Step 1 – Confirm eligibility for the DPF: As of now, only companies that are subject to oversight by the Federal Trade Commission and Department of Transportation are eligible for the DPF. The FTC’s jurisdiction is quite broad and applies to most companies in the US, but it does not apply to most financial institutions, telecommunications and interstate transportation common carrier activities, air carriers, labor associations, most non-profit organizations, or most packer and stockyard activities. If you’re not sure if your company is subject to FTC or DOT oversight, SPZ can provide guidance.
Step 3 – Put in place an appropriate Independent Recourse Mechanism: Your company must offer a recourse mechanism free of charge to individuals who have questions or concerns about your company’s use of their personal data. The type of recourse mechanism permitted by the DPF depends on whether or not your company collects human resources data (data about the company’s personnel). If your company does collect human resources data, the recourse must be provided in accordance with the guidance of the applicable European data protection authorities. If your company does not collect human resources data, the company can work with an independent dispute resolution body like JAMS or the American Arbitration Association. SPZ can help you assess which recourse mechanism may best fit the needs of your company and its customers.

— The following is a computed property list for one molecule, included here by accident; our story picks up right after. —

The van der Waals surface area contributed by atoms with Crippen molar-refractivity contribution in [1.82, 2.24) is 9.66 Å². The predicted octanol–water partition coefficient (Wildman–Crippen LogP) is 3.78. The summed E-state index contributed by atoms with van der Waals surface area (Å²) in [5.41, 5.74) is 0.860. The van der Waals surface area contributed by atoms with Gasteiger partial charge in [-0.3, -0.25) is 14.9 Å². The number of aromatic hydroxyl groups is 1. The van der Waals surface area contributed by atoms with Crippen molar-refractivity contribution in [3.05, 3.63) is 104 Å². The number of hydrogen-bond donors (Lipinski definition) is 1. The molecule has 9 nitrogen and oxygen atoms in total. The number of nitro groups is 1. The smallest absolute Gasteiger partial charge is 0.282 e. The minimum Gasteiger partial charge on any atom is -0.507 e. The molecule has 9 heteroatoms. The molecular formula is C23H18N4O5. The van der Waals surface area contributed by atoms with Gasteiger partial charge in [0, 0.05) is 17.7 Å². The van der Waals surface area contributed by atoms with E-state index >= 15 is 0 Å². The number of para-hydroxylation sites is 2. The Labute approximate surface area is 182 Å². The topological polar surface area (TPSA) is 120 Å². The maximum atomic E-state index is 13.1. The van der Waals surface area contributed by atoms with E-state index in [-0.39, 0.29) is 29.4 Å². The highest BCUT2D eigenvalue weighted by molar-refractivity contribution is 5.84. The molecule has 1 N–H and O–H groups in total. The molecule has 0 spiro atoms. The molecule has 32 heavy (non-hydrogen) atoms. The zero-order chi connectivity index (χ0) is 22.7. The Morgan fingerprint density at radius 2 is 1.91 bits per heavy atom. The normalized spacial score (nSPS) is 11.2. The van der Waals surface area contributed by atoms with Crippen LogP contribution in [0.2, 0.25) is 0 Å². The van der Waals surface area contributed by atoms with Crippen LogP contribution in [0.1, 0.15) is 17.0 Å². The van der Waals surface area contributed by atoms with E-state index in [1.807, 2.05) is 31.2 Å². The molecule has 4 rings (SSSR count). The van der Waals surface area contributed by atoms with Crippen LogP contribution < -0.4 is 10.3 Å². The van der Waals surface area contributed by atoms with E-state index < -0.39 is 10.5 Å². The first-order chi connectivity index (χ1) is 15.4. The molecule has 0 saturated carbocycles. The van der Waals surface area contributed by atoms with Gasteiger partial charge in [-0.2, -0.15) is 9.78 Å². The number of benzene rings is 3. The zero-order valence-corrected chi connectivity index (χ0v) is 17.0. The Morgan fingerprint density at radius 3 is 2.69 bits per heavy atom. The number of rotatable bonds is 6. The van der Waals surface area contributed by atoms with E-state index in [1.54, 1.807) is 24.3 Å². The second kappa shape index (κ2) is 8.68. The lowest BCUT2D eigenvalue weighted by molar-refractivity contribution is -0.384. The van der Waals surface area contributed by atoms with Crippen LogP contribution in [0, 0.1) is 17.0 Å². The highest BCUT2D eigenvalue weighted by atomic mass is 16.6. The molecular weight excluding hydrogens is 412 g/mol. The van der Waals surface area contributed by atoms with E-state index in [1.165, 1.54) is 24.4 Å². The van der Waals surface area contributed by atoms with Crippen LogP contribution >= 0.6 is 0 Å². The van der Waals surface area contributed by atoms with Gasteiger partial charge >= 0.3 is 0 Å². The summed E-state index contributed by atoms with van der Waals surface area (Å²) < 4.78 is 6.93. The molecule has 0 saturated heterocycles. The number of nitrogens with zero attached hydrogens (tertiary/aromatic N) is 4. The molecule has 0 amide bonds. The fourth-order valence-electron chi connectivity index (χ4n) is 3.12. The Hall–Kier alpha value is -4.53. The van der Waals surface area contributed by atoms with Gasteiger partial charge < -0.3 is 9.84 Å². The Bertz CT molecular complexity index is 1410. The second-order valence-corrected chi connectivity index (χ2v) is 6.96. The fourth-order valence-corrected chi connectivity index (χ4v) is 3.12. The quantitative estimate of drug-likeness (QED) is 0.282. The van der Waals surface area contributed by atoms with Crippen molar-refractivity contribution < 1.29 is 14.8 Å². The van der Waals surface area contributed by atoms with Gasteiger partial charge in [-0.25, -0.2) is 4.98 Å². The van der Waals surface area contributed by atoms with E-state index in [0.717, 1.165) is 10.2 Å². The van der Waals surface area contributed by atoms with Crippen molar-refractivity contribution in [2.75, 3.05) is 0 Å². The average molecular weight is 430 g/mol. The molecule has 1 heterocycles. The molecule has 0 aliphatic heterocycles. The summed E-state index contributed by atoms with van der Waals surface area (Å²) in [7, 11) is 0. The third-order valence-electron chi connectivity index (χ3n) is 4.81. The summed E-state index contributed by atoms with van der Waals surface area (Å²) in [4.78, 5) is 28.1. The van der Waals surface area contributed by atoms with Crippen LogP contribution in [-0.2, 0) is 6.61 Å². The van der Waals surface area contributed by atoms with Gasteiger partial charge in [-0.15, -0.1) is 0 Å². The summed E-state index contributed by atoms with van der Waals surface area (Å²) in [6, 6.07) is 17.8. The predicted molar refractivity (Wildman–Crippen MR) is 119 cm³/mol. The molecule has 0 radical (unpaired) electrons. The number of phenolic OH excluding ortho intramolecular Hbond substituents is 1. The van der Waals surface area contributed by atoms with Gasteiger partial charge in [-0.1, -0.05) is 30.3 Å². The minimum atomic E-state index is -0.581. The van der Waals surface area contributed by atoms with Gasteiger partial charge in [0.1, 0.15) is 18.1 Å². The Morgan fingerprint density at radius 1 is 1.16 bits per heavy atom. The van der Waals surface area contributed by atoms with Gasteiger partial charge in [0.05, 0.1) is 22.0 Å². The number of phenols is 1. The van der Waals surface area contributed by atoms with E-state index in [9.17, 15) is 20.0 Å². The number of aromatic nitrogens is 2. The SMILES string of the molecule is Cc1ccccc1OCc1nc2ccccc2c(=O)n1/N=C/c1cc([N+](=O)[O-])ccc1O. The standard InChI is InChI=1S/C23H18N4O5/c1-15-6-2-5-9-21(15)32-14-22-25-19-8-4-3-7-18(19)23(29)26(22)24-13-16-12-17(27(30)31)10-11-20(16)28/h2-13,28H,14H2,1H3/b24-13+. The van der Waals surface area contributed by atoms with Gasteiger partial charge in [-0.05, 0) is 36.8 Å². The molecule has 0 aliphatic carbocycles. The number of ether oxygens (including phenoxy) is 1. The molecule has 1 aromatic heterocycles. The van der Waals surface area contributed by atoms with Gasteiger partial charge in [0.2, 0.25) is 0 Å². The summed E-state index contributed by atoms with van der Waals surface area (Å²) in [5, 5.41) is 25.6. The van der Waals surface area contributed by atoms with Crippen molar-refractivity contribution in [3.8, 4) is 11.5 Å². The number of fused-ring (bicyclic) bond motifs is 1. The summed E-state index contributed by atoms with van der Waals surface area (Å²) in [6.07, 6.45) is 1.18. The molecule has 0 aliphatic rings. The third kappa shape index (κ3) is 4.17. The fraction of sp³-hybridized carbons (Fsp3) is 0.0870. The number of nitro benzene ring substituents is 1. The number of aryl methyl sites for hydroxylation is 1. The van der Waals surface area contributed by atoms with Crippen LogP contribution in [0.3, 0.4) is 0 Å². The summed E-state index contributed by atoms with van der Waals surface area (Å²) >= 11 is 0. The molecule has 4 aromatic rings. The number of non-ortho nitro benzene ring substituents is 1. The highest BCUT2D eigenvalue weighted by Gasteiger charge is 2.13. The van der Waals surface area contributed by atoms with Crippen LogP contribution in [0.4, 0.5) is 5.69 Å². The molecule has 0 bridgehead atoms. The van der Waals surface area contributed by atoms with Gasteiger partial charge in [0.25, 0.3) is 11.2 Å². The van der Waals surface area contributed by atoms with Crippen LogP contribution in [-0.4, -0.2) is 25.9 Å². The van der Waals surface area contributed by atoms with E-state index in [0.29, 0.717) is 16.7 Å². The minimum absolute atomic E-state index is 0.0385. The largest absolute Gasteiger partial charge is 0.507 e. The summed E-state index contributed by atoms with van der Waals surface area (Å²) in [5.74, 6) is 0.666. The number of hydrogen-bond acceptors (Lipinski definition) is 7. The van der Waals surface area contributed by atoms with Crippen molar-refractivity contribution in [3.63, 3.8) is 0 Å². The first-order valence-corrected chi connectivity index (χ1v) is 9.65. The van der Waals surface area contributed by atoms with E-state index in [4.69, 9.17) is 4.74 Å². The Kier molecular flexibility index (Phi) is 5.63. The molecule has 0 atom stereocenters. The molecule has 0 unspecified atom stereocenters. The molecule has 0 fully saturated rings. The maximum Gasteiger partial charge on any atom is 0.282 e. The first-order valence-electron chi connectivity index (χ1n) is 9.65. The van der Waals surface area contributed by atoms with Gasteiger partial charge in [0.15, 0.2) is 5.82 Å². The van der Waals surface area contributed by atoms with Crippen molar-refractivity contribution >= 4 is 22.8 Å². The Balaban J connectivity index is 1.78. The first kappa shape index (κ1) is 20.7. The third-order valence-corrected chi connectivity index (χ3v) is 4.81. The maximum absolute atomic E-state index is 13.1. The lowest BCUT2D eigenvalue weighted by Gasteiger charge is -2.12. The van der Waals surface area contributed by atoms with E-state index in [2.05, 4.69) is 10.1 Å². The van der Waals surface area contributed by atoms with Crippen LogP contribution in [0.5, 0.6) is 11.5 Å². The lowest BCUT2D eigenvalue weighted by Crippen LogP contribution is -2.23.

Step 4 – Contribute to the designated binding arbitration fund: If an individual feels that its complaint has not been sufficiently addressed through the independent recourse mechanism (see Step 3 above), the individual can invoke binding arbitration through the International Centre for Dispute Resolution-American Arbitration Association (ICDR-AAA). All participants in the DPF must contribute to a collective fund that will cover the cost of this binding arbitration. Click here to learn more about this binding arbitration process.